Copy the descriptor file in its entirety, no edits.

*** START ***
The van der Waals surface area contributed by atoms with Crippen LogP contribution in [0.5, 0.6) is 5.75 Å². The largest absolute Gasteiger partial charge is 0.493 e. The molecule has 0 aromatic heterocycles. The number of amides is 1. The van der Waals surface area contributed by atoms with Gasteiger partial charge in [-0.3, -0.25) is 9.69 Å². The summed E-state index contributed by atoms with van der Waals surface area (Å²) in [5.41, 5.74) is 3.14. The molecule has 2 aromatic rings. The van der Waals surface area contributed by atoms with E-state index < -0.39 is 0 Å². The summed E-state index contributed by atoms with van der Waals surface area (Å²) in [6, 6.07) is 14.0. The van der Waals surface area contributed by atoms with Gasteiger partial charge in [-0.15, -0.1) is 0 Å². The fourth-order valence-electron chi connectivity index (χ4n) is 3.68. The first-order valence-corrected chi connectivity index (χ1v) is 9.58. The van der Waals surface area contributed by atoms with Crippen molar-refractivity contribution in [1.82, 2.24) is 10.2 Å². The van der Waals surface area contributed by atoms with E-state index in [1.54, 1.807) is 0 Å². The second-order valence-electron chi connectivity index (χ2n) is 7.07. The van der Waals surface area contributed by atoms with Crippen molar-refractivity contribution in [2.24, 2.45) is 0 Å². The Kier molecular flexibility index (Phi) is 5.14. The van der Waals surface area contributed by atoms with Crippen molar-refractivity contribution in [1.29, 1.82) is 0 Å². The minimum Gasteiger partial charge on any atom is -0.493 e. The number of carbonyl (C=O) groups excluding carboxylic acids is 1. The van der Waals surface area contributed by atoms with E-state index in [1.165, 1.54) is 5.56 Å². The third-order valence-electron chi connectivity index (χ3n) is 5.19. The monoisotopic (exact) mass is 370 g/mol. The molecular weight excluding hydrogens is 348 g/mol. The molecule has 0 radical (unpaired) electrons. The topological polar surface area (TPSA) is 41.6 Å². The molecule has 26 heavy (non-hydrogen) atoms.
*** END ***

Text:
The van der Waals surface area contributed by atoms with Crippen LogP contribution in [0.5, 0.6) is 5.75 Å². The largest absolute Gasteiger partial charge is 0.493 e. The molecule has 0 aromatic heterocycles. The number of amides is 1. The van der Waals surface area contributed by atoms with Gasteiger partial charge in [-0.3, -0.25) is 9.69 Å². The summed E-state index contributed by atoms with van der Waals surface area (Å²) in [5.41, 5.74) is 3.14. The molecule has 2 aromatic rings. The van der Waals surface area contributed by atoms with E-state index < -0.39 is 0 Å². The summed E-state index contributed by atoms with van der Waals surface area (Å²) in [6, 6.07) is 14.0. The van der Waals surface area contributed by atoms with Gasteiger partial charge in [-0.15, -0.1) is 0 Å². The fourth-order valence-electron chi connectivity index (χ4n) is 3.68. The first-order valence-corrected chi connectivity index (χ1v) is 9.58. The van der Waals surface area contributed by atoms with Crippen molar-refractivity contribution in [1.82, 2.24) is 10.2 Å². The van der Waals surface area contributed by atoms with E-state index in [1.54, 1.807) is 0 Å². The second-order valence-electron chi connectivity index (χ2n) is 7.07. The van der Waals surface area contributed by atoms with Crippen molar-refractivity contribution in [2.24, 2.45) is 0 Å². The Kier molecular flexibility index (Phi) is 5.14. The van der Waals surface area contributed by atoms with Crippen molar-refractivity contribution in [1.29, 1.82) is 0 Å². The minimum Gasteiger partial charge on any atom is -0.493 e. The number of carbonyl (C=O) groups excluding carboxylic acids is 1. The van der Waals surface area contributed by atoms with E-state index in [1.165, 1.54) is 5.56 Å². The third-order valence-electron chi connectivity index (χ3n) is 5.19. The monoisotopic (exact) mass is 370 g/mol. The molecular weight excluding hydrogens is 348 g/mol. The molecule has 0 radical (unpaired) electrons. The topological polar surface area (TPSA) is 41.6 Å². The molecule has 26 heavy (non-hydrogen) atoms.